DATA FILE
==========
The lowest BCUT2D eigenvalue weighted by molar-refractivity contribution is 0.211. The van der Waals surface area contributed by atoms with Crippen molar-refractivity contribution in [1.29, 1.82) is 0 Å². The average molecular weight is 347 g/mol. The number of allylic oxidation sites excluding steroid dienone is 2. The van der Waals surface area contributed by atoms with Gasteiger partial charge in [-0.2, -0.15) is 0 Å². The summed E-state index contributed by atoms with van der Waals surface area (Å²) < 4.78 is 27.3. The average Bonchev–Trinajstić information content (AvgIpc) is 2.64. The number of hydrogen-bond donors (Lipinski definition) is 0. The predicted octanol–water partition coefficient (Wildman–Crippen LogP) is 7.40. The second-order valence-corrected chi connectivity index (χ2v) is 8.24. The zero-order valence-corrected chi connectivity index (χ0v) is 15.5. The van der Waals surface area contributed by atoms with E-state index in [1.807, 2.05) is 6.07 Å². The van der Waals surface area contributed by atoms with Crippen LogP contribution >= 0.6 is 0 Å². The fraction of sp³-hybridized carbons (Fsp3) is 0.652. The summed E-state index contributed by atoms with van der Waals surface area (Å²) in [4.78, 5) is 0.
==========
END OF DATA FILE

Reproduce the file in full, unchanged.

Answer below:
The lowest BCUT2D eigenvalue weighted by molar-refractivity contribution is 0.211. The van der Waals surface area contributed by atoms with Crippen molar-refractivity contribution in [1.29, 1.82) is 0 Å². The average molecular weight is 347 g/mol. The number of allylic oxidation sites excluding steroid dienone is 2. The van der Waals surface area contributed by atoms with Gasteiger partial charge in [-0.2, -0.15) is 0 Å². The summed E-state index contributed by atoms with van der Waals surface area (Å²) < 4.78 is 27.3. The average Bonchev–Trinajstić information content (AvgIpc) is 2.64. The number of hydrogen-bond donors (Lipinski definition) is 0. The predicted octanol–water partition coefficient (Wildman–Crippen LogP) is 7.40. The second-order valence-corrected chi connectivity index (χ2v) is 8.24. The zero-order valence-corrected chi connectivity index (χ0v) is 15.5. The van der Waals surface area contributed by atoms with E-state index in [1.807, 2.05) is 6.07 Å². The van der Waals surface area contributed by atoms with Crippen LogP contribution >= 0.6 is 0 Å². The fraction of sp³-hybridized carbons (Fsp3) is 0.652. The summed E-state index contributed by atoms with van der Waals surface area (Å²) in [4.78, 5) is 0.